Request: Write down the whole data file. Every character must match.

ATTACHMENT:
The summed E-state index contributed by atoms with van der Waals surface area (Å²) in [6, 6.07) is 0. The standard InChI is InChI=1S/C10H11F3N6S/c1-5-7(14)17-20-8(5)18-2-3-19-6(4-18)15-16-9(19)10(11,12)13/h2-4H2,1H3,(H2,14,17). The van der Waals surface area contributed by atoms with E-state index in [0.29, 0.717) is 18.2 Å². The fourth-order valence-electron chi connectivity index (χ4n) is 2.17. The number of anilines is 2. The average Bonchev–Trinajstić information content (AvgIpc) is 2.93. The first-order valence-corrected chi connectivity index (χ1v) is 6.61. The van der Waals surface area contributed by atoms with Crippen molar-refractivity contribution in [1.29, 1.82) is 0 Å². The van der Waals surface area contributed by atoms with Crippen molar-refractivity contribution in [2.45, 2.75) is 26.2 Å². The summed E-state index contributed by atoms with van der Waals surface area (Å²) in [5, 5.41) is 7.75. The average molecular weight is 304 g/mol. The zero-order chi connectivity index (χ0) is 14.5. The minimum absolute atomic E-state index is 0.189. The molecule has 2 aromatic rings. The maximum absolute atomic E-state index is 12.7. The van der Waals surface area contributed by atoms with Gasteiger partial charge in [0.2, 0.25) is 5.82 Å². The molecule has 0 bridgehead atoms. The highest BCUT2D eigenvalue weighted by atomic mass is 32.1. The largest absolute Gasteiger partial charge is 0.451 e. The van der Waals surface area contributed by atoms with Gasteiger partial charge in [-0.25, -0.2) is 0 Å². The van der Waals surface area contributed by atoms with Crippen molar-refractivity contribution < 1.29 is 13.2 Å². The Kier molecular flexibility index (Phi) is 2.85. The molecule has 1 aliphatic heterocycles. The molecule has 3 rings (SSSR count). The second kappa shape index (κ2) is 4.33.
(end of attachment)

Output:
The summed E-state index contributed by atoms with van der Waals surface area (Å²) in [6, 6.07) is 0. The standard InChI is InChI=1S/C10H11F3N6S/c1-5-7(14)17-20-8(5)18-2-3-19-6(4-18)15-16-9(19)10(11,12)13/h2-4H2,1H3,(H2,14,17). The van der Waals surface area contributed by atoms with E-state index in [0.29, 0.717) is 18.2 Å². The fourth-order valence-electron chi connectivity index (χ4n) is 2.17. The number of anilines is 2. The average Bonchev–Trinajstić information content (AvgIpc) is 2.93. The first-order valence-corrected chi connectivity index (χ1v) is 6.61. The van der Waals surface area contributed by atoms with Crippen molar-refractivity contribution in [1.29, 1.82) is 0 Å². The van der Waals surface area contributed by atoms with Crippen molar-refractivity contribution in [2.45, 2.75) is 26.2 Å². The summed E-state index contributed by atoms with van der Waals surface area (Å²) in [5, 5.41) is 7.75. The average molecular weight is 304 g/mol. The zero-order chi connectivity index (χ0) is 14.5. The minimum absolute atomic E-state index is 0.189. The molecule has 2 aromatic rings. The maximum absolute atomic E-state index is 12.7. The van der Waals surface area contributed by atoms with Gasteiger partial charge in [0.2, 0.25) is 5.82 Å². The molecule has 0 bridgehead atoms. The highest BCUT2D eigenvalue weighted by atomic mass is 32.1. The largest absolute Gasteiger partial charge is 0.451 e. The van der Waals surface area contributed by atoms with Gasteiger partial charge in [-0.25, -0.2) is 0 Å². The van der Waals surface area contributed by atoms with Crippen molar-refractivity contribution < 1.29 is 13.2 Å². The Kier molecular flexibility index (Phi) is 2.85. The molecule has 1 aliphatic heterocycles. The molecule has 3 rings (SSSR count). The second kappa shape index (κ2) is 4.33.